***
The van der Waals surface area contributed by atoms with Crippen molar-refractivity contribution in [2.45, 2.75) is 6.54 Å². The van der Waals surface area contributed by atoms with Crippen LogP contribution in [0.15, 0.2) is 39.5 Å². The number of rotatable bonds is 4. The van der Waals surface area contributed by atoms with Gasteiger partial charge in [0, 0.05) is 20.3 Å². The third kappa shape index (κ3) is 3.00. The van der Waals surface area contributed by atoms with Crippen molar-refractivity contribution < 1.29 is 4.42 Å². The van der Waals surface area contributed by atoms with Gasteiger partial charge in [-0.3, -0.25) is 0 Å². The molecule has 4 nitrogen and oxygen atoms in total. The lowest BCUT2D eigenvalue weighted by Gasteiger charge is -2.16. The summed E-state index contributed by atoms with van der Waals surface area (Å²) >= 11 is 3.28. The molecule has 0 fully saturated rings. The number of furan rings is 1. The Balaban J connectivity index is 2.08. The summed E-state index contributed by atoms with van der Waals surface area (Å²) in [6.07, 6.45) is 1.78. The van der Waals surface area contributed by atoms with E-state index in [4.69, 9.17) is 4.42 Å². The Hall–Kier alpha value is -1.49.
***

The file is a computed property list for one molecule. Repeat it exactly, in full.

The van der Waals surface area contributed by atoms with Crippen molar-refractivity contribution in [2.45, 2.75) is 6.54 Å². The van der Waals surface area contributed by atoms with Crippen LogP contribution in [0.15, 0.2) is 39.5 Å². The number of rotatable bonds is 4. The van der Waals surface area contributed by atoms with Gasteiger partial charge in [0, 0.05) is 20.3 Å². The third kappa shape index (κ3) is 3.00. The van der Waals surface area contributed by atoms with Crippen molar-refractivity contribution < 1.29 is 4.42 Å². The van der Waals surface area contributed by atoms with Gasteiger partial charge in [-0.3, -0.25) is 0 Å². The molecule has 4 nitrogen and oxygen atoms in total. The lowest BCUT2D eigenvalue weighted by Gasteiger charge is -2.16. The summed E-state index contributed by atoms with van der Waals surface area (Å²) >= 11 is 3.28. The molecule has 0 fully saturated rings. The number of furan rings is 1. The Balaban J connectivity index is 2.08. The summed E-state index contributed by atoms with van der Waals surface area (Å²) in [6.07, 6.45) is 1.78. The van der Waals surface area contributed by atoms with E-state index in [4.69, 9.17) is 4.42 Å². The Hall–Kier alpha value is -1.49.